I never stop seeing the term “money printing” all over the place. It has to be the most abused term in all of economics and finance. The madness must end! So let’s try to make this so simple that a 6 year old could understand it.
1) Banks create most of the money in our system. Loans create deposits and deposits are, by far, the most dominant form of money in the economy. So, if you want to say someone “prints money” you would be most accurate saying that banks print money.
2) The government is a user of bank money. When the government taxes Paul they take Paul’s bank money and redistribute it to Peter when they spend.
3) If the government runs a budget deficit (taxes less than it spends) then Paul buys a bond from the government and the government gives Paul’s bank deposit (which he used to buy the bond with) to Peter. Paul gets a bond which the government created in much the same way that a private corporation creates a bond when they issue corporate debt. If you want to say deficit spending or corporate bond issuance is “asset printing” then great. Corporations print stocks and bonds every day and you don’t hear the world exploding with hyperinflation rants because of it.
4) When the Fed performs quantitative easing they perform open market operations (just like they have for decades) which involve a clean asset swap where the bank essentially exchanges reserves for t-bonds. The private sector loses a financial asset (the t-bond) and gains another (the reserves or deposits). The result is no change in private sector net financial assets. QE is a lot like changing your savings account into a checking account and then claiming you have more “money”. No, the composition of your savings changed, but you don’t have more savings. If the government has previously run a deficit then all this does is change the private sector composition of the outstanding assets the government already issued.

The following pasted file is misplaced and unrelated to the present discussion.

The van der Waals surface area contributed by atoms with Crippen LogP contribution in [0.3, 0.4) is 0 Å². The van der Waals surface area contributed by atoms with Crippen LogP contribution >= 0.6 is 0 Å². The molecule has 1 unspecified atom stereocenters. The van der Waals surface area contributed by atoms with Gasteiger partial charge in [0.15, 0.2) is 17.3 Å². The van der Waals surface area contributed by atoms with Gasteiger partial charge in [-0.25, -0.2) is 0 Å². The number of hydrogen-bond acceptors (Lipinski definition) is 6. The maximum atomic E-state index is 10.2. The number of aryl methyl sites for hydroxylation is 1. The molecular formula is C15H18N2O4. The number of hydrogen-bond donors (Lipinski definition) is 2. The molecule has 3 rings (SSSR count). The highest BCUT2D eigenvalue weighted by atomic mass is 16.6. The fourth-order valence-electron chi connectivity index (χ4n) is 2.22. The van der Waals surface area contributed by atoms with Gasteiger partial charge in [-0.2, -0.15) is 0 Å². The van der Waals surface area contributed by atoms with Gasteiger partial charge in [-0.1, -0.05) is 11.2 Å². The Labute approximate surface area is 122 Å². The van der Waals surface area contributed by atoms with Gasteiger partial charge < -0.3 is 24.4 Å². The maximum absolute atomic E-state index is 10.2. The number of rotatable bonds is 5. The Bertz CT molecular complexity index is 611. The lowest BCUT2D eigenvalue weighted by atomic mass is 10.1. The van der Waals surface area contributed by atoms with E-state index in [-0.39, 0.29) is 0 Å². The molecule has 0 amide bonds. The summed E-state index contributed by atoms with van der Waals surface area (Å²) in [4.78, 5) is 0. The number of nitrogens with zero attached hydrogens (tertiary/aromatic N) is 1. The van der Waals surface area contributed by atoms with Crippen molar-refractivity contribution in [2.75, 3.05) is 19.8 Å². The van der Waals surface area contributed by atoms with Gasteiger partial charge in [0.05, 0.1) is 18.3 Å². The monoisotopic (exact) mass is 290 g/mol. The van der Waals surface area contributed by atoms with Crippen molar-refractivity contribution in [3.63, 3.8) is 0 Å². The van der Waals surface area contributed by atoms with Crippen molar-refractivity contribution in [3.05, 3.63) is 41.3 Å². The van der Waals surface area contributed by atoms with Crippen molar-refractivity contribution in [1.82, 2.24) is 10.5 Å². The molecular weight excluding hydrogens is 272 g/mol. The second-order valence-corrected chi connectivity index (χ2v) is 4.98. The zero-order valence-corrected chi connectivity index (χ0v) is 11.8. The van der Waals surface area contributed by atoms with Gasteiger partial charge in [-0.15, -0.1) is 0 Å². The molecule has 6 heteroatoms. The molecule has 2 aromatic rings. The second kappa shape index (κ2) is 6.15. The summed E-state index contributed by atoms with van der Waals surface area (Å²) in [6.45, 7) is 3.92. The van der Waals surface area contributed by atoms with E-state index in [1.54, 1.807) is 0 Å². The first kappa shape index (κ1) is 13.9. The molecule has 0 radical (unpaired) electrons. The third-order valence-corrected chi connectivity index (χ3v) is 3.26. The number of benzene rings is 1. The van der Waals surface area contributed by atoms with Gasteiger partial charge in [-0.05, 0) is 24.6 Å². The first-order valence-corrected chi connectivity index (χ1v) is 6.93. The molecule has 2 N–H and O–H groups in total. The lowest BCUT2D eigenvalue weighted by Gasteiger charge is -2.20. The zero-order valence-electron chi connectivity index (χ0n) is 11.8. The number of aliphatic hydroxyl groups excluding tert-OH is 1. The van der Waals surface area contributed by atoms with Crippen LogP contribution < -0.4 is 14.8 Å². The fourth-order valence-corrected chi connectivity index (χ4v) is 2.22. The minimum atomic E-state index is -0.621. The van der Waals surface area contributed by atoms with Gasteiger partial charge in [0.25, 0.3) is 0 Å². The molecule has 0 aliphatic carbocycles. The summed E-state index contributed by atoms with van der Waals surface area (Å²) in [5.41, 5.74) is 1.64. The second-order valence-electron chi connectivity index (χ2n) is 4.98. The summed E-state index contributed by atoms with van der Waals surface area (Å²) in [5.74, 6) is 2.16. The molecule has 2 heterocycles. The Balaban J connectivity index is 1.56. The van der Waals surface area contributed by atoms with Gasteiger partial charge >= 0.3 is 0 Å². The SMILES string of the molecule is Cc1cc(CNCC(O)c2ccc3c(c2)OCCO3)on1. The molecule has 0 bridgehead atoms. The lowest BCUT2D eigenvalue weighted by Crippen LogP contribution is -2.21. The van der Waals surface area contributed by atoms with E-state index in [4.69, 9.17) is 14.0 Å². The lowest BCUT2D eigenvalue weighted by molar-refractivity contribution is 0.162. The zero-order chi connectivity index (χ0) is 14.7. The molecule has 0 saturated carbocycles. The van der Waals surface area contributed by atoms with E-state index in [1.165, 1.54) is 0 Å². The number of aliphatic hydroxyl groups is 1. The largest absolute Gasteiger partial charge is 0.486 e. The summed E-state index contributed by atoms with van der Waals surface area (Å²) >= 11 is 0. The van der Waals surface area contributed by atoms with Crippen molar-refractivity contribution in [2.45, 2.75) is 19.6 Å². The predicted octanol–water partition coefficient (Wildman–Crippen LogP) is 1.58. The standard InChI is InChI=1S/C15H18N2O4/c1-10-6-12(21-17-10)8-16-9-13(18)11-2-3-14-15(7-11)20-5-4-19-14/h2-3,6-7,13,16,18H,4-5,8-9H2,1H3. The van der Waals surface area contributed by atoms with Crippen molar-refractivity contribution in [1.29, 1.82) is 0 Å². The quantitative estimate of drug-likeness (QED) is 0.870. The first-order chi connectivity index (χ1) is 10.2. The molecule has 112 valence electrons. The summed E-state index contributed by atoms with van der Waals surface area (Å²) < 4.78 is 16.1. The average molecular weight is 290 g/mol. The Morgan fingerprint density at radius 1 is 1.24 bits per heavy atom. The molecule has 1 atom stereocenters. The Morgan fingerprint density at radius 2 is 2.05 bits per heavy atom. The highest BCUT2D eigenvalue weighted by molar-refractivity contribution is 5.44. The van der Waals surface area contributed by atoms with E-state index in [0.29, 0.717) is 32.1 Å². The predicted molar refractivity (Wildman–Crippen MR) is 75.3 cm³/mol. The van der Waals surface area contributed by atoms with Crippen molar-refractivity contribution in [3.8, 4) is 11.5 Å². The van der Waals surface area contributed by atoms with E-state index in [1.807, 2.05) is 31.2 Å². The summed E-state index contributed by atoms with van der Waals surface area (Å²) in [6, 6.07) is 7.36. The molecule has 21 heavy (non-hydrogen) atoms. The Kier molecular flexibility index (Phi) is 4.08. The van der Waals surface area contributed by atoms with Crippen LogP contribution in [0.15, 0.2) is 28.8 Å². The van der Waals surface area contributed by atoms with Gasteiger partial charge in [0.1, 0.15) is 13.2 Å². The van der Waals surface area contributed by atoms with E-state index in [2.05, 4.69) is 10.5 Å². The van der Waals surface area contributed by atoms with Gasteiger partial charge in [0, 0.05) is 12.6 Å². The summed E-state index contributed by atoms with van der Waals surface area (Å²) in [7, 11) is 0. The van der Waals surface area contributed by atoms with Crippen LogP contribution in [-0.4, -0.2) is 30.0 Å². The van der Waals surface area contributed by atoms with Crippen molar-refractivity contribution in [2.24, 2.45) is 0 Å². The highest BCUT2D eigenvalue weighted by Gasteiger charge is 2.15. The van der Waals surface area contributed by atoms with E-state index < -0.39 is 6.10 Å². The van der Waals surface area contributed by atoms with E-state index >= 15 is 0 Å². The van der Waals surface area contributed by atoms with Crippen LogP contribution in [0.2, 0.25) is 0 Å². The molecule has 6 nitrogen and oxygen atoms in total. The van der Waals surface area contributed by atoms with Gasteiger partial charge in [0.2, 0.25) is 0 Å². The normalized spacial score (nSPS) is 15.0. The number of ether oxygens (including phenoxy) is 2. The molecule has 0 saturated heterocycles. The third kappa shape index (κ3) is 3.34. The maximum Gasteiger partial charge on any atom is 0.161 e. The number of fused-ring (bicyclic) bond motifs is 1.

5) Cash notes like the ones you have in your wallet are created by the US Treasury and are issued to the Federal Reserve upon demand by member banks. This cash is literally “printed” by the Treasury, but serves primarily as a way for banks to service their customers. In other words, if you have a bank account you can exchange your bank deposit for cash from the ATM or the bank teller. Cash is preceded by the dominant form of money, bank money. But it doesn’t get printed off the presses and fired into the economy as some would have us believe.
See, there’s no “money printing” in any of this unless you want to distort the role of cash in the economy or refer to lending and security issuance as money printing. Yes, QE alters the composition of private financial assets, but that’s about it. No real “money printing” there either. So, next time someone goes off on a “money printing” rant just point them in the direction of these 5 easy to understand steps.
* Confused? See the following pieces: